Mr. MCGUIRE: Quality journalism has been looking for a good business model for the last few years. But right now, quality journalism is looking for owners who are not leveraged up to their turtlenecks.

FOLKENFLIK: Last spring, Zell made the rounds to his new properties but sometimes chafed at what he felt was resistance to change, as in this recording obtained by NPR of a closed-door meeting with Tribune journalists in Washington, D.C.

(Soundbite of closed-door Tribune Company meeting)

Mr. SAM ZELL (Chairman and CEO, Tribune Co.): I don't have a choice. Every month, I've got to make the payment. Every month, I've got to make the payment. So the question is, how do I make the payment? Well, I can't have redundancy, and I can't have a bloated Washington bureau for a declining business. It makes no sense.

FOLKENFLIK: Under Zell, buyouts and layoffs have been accompanied by snappier layouts and shorter stories driven by the desire to lure back vanishing readers. So the story of Tribune continues. This week: Chapter 11. David Folkenflik, NPR News.

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Tribune Files For Chapter 11 Bankruptcy

The Tribune Co. — publisher of five Pulitzer Prize-winning newspapers and owner of the Chicago Cubs baseball team — filed for bankruptcy protection Monday in an effort to cope with almost $13 billion in debt.

The company listed $7.6 billion in assets and some $12.97 billion in debt in its filing in U.S. Bankruptcy Court in Delaware. JPMorgan Chase and Merrill Lynch were listed as the company's largest unsecured creditors.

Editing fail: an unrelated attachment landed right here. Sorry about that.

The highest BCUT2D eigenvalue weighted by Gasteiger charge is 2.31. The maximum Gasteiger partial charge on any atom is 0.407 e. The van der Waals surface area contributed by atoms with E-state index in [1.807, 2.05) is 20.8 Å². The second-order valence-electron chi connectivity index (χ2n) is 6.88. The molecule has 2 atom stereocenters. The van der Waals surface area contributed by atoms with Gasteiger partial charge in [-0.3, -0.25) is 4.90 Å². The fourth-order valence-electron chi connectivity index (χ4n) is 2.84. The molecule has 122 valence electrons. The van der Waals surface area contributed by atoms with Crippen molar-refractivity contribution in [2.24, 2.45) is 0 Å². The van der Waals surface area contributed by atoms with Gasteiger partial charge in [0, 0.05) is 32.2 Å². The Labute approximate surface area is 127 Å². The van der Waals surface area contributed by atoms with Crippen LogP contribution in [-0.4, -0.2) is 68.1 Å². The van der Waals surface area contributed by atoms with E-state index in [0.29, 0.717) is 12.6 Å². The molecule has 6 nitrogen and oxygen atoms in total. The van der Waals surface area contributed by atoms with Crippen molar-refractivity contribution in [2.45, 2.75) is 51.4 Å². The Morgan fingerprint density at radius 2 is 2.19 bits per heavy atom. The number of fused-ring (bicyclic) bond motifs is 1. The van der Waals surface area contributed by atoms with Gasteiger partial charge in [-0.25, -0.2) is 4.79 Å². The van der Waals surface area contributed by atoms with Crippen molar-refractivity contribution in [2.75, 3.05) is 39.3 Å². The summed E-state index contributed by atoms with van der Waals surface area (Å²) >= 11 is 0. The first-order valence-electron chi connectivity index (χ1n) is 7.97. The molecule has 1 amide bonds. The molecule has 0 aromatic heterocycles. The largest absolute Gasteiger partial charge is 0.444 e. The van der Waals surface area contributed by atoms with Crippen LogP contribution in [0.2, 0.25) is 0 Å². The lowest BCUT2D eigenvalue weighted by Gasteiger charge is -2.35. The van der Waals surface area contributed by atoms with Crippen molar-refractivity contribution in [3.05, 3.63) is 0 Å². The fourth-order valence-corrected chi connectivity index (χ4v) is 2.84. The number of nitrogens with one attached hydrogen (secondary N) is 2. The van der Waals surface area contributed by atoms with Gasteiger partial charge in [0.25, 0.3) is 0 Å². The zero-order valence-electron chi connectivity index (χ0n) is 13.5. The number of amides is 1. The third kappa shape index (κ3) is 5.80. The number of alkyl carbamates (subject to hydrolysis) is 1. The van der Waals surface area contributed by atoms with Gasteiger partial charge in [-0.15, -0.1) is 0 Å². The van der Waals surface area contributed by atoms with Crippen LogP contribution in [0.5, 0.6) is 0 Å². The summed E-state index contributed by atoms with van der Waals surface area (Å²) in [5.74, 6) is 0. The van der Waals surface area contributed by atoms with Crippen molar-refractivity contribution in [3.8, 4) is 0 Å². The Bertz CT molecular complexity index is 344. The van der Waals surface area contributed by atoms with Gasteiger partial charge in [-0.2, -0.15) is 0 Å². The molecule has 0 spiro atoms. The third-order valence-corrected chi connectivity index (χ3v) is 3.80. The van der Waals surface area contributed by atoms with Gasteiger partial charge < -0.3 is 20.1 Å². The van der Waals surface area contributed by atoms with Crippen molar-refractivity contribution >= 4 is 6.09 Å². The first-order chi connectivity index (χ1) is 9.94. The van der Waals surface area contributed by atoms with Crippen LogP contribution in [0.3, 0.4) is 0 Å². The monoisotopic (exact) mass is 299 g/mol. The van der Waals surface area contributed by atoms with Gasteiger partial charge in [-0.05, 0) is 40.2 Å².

In a statement on its Web site, Tribune said its newspapers and television stations will continue to operate normally as the company restructures. The company made routine motions to continue its operations, including maintaining payroll and health benefits for employees, which are expected to receive approval within a few days. The Chicago Cubs and Wrigley Field were not part of the Chapter 11 filing, the company said.

"Factors beyond our control have created a perfect storm — a precipitous decline in revenue and a tough economy coupled with a credit crisis that makes it extremely difficult to support our debt," Tribune Chairman and Chief Executive Officer Sam Zell said in a statement.

Founded in 1847, Tribune — the publisher of the Chicago Tribune and Los Angeles Times — took on massive debt when it went private last year under a deal led by Zell, a Chicago real estate mogul.

The company has tried to raise money and cut costs by selling off other interests and axing jobs. Earlier this year, Tribune sold Long Island, N.Y., newspaper Newsday to Cablevision Systems Corp. Tribune also sold a 10 percent interest in online job site CareerBuilder to Gannett Co. for $135 million.

In addition, the company has cut jobs at its newspapers, including eliminating 80 editorial jobs earlier this year at the Los Angeles Times, the country's fourth-largest newspaper by circulation.

The company has also wielded the ax at The Baltimore Sun, the Orlando Sentinel and The Hartford Courant and other newspaper and television stations.

Newspapers around the country have been reeling as circulation rates decline. Last week, E.W. Scripps announced that the Rocky Mountain News was up for sale.